On balance, despite the many challenges that can arise when pursuing and upholding a patent, inventors, engineers, R&D managers and company directors typically covet this potentially lucrative and powerful prize.
The first thing for those having expectations that their innovative solution might be patentable should consider that the failure rate of patent applications in the US is approximately 50%.
This is understandable due to the ever-expanding “State of the Art” – defined as the pool of knowledge and evidence (prior art) within an area of expertise that can include a patent, scientific paper, a picture of a machine from a 70s magazine, Leonards Da Vinci’s drawings and so forth. In other words, as time goes on, some say it’s harder to be novel – which your idea must be.
The other main rules are that the idea needs to be non-obvious (you want to solicit a “That’s interesting!” comment from a person ordinarily trained in the relevant field of expertise) and that the idea needs to clearly explain how it works and is made – (but not necessarily “is it useful ?”).
Therefore, as you would expect, some granted patents might raise some questions regarding marketability; such as “an apparatus to facilitate childbirth using centrifugal force”:
Image credit: US Patent 3,216,423
Or a muffler for not disturbing others when screaming out pent-up frustrations:
Image credit: US Patent 4,834,212
Patent: The Must-Have?
When a company commissions a development team to solve a problem, it often prefers concepts that are likely candidates for patent protection – understandably. Setting this criterion to judge ideas does need to be carefully managed.
On the positive side, this evaluation method can be a great catalyst for engineers to go beyond conventional thinking and practices if the conditions are right – and many would relish the challenge despite the high application failure rate.
However, the team has to be careful to not build-in complexity, risk and cost where it’s not needed, i.e. cracking the proverbial nut with a sledgehammer.
Assuming that inventiveness is balanced with commercial thinking and pragmatism, there will be instances where, despite many attempts of approaching the problem differently, the best solution might be one that seems supposedly obvious or is similar to existing prior art. This might result in the patent application being rejected.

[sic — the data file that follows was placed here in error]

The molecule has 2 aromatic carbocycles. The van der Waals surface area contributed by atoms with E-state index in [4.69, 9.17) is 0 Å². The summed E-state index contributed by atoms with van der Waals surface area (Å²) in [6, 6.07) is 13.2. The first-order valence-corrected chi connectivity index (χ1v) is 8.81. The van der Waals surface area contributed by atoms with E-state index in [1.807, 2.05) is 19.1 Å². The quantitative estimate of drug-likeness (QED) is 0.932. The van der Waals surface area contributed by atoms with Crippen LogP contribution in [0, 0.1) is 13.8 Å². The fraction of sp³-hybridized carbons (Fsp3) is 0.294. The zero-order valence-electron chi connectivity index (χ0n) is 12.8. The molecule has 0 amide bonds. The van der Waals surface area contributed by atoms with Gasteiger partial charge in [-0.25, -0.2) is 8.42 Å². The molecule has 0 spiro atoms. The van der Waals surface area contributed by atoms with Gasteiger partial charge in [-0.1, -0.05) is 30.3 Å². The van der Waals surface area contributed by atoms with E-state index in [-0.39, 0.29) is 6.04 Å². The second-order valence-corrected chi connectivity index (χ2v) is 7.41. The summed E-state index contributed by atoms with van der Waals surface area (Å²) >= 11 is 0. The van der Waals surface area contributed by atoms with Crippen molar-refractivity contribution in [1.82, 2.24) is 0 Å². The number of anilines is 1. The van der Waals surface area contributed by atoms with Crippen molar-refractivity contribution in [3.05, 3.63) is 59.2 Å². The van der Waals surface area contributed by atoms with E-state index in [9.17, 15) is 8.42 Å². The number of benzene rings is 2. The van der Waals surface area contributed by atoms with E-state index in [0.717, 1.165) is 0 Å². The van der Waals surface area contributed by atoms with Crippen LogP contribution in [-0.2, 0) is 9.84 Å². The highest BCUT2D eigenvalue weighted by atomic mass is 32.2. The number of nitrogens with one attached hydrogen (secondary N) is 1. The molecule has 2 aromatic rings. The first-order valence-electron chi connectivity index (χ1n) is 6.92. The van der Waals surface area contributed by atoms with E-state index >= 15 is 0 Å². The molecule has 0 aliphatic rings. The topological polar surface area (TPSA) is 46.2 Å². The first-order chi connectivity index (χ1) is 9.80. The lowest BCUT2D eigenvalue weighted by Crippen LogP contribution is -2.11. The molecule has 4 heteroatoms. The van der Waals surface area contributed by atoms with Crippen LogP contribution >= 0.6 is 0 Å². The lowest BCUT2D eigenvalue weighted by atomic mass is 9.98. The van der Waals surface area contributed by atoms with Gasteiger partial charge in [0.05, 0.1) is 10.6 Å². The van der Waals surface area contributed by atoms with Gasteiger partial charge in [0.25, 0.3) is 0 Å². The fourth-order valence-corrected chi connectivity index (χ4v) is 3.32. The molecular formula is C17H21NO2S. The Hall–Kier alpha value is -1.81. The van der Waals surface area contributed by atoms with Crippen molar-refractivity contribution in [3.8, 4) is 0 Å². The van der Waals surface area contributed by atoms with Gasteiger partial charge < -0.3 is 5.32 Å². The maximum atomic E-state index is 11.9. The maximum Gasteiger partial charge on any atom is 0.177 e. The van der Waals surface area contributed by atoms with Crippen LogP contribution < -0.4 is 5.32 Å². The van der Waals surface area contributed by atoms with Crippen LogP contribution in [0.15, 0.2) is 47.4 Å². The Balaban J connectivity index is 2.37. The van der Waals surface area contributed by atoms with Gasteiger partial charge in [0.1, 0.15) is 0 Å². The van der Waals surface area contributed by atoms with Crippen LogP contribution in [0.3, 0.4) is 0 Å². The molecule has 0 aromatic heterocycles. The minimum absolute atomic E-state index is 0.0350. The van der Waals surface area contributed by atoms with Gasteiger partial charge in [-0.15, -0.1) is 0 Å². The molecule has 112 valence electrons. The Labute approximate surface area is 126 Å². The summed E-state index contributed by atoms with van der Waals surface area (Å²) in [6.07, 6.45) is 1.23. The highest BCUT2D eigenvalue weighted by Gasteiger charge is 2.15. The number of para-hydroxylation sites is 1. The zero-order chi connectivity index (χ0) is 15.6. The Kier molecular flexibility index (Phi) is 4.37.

One approach is to add more features or increase the performance requirements. This might work, however you need to make sure that you are still representing the true market need you identified. Likewise, with this approach, depending on your patent, potentially your competitor can legally copy the idea by just removing or changing one of the features.
Another approach is to select an idea that is patentable from your brainstorming effort but has scored less in terms of value. This can be a valid approach – only if you have not sacrificed too much cost, risk or effectiveness and that you are sure that your competitor would not come up with the same simple, un-patentable solution.
And another option is that you can enter the market without a patent.
Dragons’ Patent Lair
Those who have watched several episodes of Dragons’ Den would have likely seen the expression of disappointment from a celebrity investor when a product designer has shown something that has no patent protection. This is often followed by a Dragon declaring that they are not investing as anybody can do what they are proposing.
Image credit: BBC
They are probably correct to reject some of those ideas on other grounds, however the irony is not lost on me; most of the wealth that each UK Dragon amassed was from business models and products that could have been copied in one form or another: elderly nursing, hospitality, office supply and lingerie retail, mobile phone distributorship and shipping.
They made their wealth knowing that there are plenty of opportunities to create protection beyond having a “utility” patent: the skills and enthusiasm of the people behind a service, the “design” of their services that support a product, branding, product aesthetics and usability, manufacturing quality and so on.
Likewise, as a company director once told me and seen in practice, having a head start in the market can be a great advantage, even when your competitor is bigger with a penchant for copying.
Yes, we should push ourselves to innovate. However if an engineer has managed to used his or her expertise to crystallise a simple solution for an unmet need, knowing that the product would sell – is the lack of patent-protection really the end of the road for the opportunity?